In my case, I like the mix of both.
And, if you work in a university, to a large extent you will be cut off from knowing what is truly useful in practice, as opposed to what you imagine is useful. Many people in universities have false mental models of the way models are used on Wall Street. They imagine too much reliance on models and prediction, or too little.
The truth is that most useable and useful models are relatively simple filters that convert quantities you can grasp intuitively into dollar values. Black-Scholes converts your intuition about volatility into the dollar price of a complicated derivative security. This is very different from the physics or engineering you were brought up on, where models predict behavior accurately.
If you’re a scientist by training or nature, you will have to tolerate the anti-academic attitude of many people in the business world, though that is changing too. Are you comfortable with the idea that research should be kept secret, because that’s what many people on the Street believe, even if the secrets they think they know were sometimes borrowed from someone else, are not really that secret much of the time, and perhaps are rarely worth being kept secret? (Looking at the world with a jaundiced eye, you notice that a manager hates anyone that leaves their firm for another, taking useful experience and knowledge with him, until he or she does it himself.)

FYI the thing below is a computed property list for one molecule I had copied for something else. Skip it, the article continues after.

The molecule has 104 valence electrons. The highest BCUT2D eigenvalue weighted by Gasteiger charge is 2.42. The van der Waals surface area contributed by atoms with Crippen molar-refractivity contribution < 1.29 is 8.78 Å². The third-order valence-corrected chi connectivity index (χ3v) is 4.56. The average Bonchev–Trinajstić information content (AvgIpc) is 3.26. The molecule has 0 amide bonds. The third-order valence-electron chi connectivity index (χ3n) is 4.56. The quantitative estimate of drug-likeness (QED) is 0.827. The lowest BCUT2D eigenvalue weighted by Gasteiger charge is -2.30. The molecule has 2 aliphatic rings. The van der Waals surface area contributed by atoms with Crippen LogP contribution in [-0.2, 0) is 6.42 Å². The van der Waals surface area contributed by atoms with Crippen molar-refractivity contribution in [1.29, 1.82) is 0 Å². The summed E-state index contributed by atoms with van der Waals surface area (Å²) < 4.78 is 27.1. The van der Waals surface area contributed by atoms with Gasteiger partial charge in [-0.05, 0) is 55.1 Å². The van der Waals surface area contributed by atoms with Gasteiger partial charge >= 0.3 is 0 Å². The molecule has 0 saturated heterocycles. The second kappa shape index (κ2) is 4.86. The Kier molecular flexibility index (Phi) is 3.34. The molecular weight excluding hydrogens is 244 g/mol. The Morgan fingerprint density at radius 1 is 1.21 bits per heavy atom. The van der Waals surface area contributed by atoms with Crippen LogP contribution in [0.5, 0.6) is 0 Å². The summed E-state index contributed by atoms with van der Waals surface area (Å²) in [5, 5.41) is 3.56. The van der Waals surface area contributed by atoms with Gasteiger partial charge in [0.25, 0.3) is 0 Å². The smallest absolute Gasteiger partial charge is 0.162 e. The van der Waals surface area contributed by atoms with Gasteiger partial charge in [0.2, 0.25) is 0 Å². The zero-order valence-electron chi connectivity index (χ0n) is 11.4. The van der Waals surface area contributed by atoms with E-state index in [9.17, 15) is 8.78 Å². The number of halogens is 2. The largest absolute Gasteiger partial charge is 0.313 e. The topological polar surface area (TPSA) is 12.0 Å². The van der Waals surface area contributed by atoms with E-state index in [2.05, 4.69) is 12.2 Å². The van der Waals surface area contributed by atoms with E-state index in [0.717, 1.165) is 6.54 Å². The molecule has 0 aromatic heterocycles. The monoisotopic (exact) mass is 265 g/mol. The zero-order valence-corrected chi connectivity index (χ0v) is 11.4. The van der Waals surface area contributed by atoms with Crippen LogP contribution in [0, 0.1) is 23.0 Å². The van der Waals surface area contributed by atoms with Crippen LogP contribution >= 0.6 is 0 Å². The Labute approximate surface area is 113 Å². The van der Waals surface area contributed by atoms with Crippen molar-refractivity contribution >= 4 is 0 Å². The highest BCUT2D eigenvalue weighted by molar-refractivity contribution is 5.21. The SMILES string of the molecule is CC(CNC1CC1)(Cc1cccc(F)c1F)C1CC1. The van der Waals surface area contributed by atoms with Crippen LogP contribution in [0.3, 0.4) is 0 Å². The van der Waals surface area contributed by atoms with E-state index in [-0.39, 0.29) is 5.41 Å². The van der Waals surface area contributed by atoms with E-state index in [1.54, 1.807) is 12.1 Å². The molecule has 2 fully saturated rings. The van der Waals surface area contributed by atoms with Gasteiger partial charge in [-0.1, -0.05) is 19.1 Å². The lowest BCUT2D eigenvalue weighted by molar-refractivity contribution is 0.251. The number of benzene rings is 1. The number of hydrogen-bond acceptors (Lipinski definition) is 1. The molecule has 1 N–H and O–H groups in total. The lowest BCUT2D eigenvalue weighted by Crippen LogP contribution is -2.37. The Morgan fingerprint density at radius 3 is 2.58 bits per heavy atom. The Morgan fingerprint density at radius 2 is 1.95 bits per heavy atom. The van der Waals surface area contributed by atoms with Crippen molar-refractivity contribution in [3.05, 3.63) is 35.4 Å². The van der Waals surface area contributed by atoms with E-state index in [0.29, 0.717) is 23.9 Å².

As For Man, His Days Are Like Grass
Weber, my son once explained to me, pointed out that as a scientist your every theory will most likely soon be replaced by a better one. You have to live with that. That’s even more true in quantitative finance. And it’s the opposite with art, where beautiful creations are timeless. We all still admire the original Venus de Milo, but no-one reads even the original Newton.
Because financial models are so ephemeral, I sometimes find myself opposing undergraduate degrees in the field; maybe it’s better to spend your undergraduate years learning really solid things that will last forever.
Semi-Apologia Pro Vita Sua